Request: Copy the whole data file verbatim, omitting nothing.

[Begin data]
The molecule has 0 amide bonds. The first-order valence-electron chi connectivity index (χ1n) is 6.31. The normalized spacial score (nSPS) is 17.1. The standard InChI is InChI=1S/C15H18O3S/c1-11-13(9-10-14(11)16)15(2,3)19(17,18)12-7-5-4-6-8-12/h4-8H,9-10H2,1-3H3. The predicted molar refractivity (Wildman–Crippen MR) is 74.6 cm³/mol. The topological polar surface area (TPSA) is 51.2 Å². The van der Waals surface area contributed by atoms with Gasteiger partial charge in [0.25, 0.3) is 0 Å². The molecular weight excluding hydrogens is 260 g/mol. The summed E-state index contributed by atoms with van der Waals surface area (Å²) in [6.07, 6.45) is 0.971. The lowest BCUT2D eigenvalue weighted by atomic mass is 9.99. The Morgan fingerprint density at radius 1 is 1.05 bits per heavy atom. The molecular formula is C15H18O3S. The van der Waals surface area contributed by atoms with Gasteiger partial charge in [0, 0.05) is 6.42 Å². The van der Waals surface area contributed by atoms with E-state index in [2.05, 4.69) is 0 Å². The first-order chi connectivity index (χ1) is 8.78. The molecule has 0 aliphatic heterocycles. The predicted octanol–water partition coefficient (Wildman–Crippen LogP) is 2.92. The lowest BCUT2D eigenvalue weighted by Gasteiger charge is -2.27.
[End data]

The molecule has 0 amide bonds. The first-order valence-electron chi connectivity index (χ1n) is 6.31. The normalized spacial score (nSPS) is 17.1. The standard InChI is InChI=1S/C15H18O3S/c1-11-13(9-10-14(11)16)15(2,3)19(17,18)12-7-5-4-6-8-12/h4-8H,9-10H2,1-3H3. The predicted molar refractivity (Wildman–Crippen MR) is 74.6 cm³/mol. The topological polar surface area (TPSA) is 51.2 Å². The van der Waals surface area contributed by atoms with Gasteiger partial charge in [0.25, 0.3) is 0 Å². The molecular weight excluding hydrogens is 260 g/mol. The summed E-state index contributed by atoms with van der Waals surface area (Å²) in [6.07, 6.45) is 0.971. The lowest BCUT2D eigenvalue weighted by atomic mass is 9.99. The Morgan fingerprint density at radius 1 is 1.05 bits per heavy atom. The molecular formula is C15H18O3S. The van der Waals surface area contributed by atoms with Gasteiger partial charge in [0, 0.05) is 6.42 Å². The van der Waals surface area contributed by atoms with E-state index in [2.05, 4.69) is 0 Å². The first-order chi connectivity index (χ1) is 8.78. The molecule has 0 aliphatic heterocycles. The predicted octanol–water partition coefficient (Wildman–Crippen LogP) is 2.92. The lowest BCUT2D eigenvalue weighted by Gasteiger charge is -2.27.